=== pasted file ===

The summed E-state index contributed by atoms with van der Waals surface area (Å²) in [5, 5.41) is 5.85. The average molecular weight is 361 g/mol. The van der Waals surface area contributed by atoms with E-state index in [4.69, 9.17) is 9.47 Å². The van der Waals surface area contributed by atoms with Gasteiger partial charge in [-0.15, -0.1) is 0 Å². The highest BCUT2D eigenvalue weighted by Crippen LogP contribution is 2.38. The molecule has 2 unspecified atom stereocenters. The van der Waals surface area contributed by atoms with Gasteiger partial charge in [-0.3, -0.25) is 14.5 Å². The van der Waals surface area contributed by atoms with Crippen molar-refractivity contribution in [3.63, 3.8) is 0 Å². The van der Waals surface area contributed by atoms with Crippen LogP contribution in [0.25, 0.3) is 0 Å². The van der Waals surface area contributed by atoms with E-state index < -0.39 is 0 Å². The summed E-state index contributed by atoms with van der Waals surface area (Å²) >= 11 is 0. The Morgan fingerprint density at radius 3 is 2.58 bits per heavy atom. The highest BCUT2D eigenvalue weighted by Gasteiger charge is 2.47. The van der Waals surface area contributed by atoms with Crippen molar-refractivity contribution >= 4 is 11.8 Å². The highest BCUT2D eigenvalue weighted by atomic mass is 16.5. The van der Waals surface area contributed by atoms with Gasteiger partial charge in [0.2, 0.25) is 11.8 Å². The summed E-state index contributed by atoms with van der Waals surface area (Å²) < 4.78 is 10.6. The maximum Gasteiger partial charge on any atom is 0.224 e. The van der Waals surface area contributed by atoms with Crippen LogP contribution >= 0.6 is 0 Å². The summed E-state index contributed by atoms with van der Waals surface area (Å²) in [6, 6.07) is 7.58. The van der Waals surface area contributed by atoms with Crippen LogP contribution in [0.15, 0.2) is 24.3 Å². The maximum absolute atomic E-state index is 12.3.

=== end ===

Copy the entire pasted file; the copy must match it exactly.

The summed E-state index contributed by atoms with van der Waals surface area (Å²) in [5, 5.41) is 5.85. The average molecular weight is 361 g/mol. The van der Waals surface area contributed by atoms with E-state index in [4.69, 9.17) is 9.47 Å². The van der Waals surface area contributed by atoms with Gasteiger partial charge in [-0.15, -0.1) is 0 Å². The highest BCUT2D eigenvalue weighted by Crippen LogP contribution is 2.38. The molecule has 2 unspecified atom stereocenters. The van der Waals surface area contributed by atoms with Gasteiger partial charge in [-0.3, -0.25) is 14.5 Å². The van der Waals surface area contributed by atoms with Crippen molar-refractivity contribution in [3.63, 3.8) is 0 Å². The van der Waals surface area contributed by atoms with Crippen LogP contribution in [0.25, 0.3) is 0 Å². The van der Waals surface area contributed by atoms with E-state index < -0.39 is 0 Å². The summed E-state index contributed by atoms with van der Waals surface area (Å²) >= 11 is 0. The Morgan fingerprint density at radius 3 is 2.58 bits per heavy atom. The highest BCUT2D eigenvalue weighted by Gasteiger charge is 2.47. The van der Waals surface area contributed by atoms with Crippen molar-refractivity contribution >= 4 is 11.8 Å². The highest BCUT2D eigenvalue weighted by atomic mass is 16.5. The van der Waals surface area contributed by atoms with Gasteiger partial charge in [0.2, 0.25) is 11.8 Å². The summed E-state index contributed by atoms with van der Waals surface area (Å²) < 4.78 is 10.6. The maximum Gasteiger partial charge on any atom is 0.224 e. The van der Waals surface area contributed by atoms with Crippen LogP contribution >= 0.6 is 0 Å². The summed E-state index contributed by atoms with van der Waals surface area (Å²) in [6, 6.07) is 7.58. The van der Waals surface area contributed by atoms with Crippen LogP contribution in [0.15, 0.2) is 24.3 Å². The maximum absolute atomic E-state index is 12.3.